Happening nearby: Thursday’s ‘King Tide’ gives glimpse of warmer, wetter future

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Chelsea Kahn, Washington Sea Grant Research and Education Specialist, wades in today's King Tide waters as they lap against the Brackett's Landing seawall.  "Today this is a very high tide, but by mid-century it will be the normal sea level," she explained
Chelsea Kahn, Washington Sea Grant Research and Education Specialist, wades in Thursday’s King Tide waters as they lap against the Brackett’s Landing seawall. “Today this is a very high tide, but by mid-century it will be the normal sea level,” she explained

A group of more than 25 interested citizens gathered at Brackett’s Landing early Thursday for a King Tide viewing party sponsored by Washington Sea Grant and the State Department of Ecology.

But they weren’t there just to see the high water.

“King Tide events give us a great chance for a ‘sneak peek’ into our future,” explained Washington Sea Grant’s Michael Levkowitz. “With average sea levels expected to rise 4.5 feet this century, what we see today will be the new normal if we remain unable to slow or stop the current rate of global warming.”

Michael Levkowitz of Washington Sea Grant fields questions from the audience.
Michael Levkowitz of Washington Sea Grant fields questions from the audience.

Based at the University of Washington, Washington Sea Grant supports marine research and education and works with communities, managers, businesses, academic institutions, and the public to strengthen understanding and sustainable use of ocean and coastal resources.  It’s part of a national network of 33 Sea Grant programs that is administered by the National Oceanic and Atmospheric Administration and funded through federal-university partnerships.

Following a short presentation, the experts fielded questions from the audience running the gamut from loss of coastal properties to effects on wildlife.

Audience member John Osterhaug is president of the Edmonds Senior Center Board and involved with the upcoming Senior Center rebuild. He commented on how the threat of higher sea levels are being taken into account as plans move ahead for the new center.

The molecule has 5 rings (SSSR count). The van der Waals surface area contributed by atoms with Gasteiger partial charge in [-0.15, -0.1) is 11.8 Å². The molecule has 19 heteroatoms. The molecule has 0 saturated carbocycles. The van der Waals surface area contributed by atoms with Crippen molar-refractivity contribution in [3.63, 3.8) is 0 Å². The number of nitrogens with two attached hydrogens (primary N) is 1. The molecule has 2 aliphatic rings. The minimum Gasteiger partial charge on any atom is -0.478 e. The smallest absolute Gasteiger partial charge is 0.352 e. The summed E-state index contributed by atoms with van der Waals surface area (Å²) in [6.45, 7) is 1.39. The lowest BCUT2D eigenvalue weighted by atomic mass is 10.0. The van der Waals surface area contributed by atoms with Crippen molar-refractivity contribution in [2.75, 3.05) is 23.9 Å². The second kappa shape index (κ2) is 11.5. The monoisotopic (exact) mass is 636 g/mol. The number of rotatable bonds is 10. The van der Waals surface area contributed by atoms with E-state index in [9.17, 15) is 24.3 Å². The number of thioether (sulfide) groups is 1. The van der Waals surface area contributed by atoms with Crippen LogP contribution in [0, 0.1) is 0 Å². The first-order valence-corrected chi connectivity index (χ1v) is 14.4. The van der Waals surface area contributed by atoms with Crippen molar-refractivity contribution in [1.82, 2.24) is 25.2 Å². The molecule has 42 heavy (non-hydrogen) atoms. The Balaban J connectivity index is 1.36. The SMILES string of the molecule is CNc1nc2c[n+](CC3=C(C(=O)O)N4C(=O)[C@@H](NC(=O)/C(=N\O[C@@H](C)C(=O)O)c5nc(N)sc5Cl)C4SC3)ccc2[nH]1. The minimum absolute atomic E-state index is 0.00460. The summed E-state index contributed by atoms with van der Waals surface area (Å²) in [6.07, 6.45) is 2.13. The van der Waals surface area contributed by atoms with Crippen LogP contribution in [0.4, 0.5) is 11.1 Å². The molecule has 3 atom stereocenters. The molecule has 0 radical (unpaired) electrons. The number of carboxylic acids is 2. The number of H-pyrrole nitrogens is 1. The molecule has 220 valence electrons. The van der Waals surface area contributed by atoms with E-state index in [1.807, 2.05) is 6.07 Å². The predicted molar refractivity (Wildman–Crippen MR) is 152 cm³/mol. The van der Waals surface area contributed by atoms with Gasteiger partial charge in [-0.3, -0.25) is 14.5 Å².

“We’ve been told by the Army Corps of Engineers that we should raise the planned floor level of the new center by two feet to accommodate projected rises in sea level,” he remarked. “Right now we’re looking into going up an additional foot above that just to be on the safe side.”

King Tide waters break against the Edmonds Senior Center seawall.  Planners for the new senior center are taking rising water levels into account and raising the planned floor level between two and three feet, according to Senior Center Board President John Osterhaug.
King Tide waters break against the Edmonds Senior Center seawall. Planners for the new senior center are taking rising water levels into account and raising the planned floor level between two and three feet, according to Senior Center Board President John Osterhaug.

King Tides aren’t an effect of climate change, but rather are a natural part of tidal cycles, occurring at specific times of year when the earth, sun and moon align and the moon is closest to the earth.

But as sea levels rise, King Tides threaten to flood areas that are currently high and dry.

“A King Tide in 2050 could flood the parking lot, the railroad tracks and sections of lower Main Street,” observed Bridget Trosin, Washington Sea Grant Coastal Policy Specialist. “We really need to be thinking now about how we’re going to deal with this.”

— Story and photos by Larry Vogel

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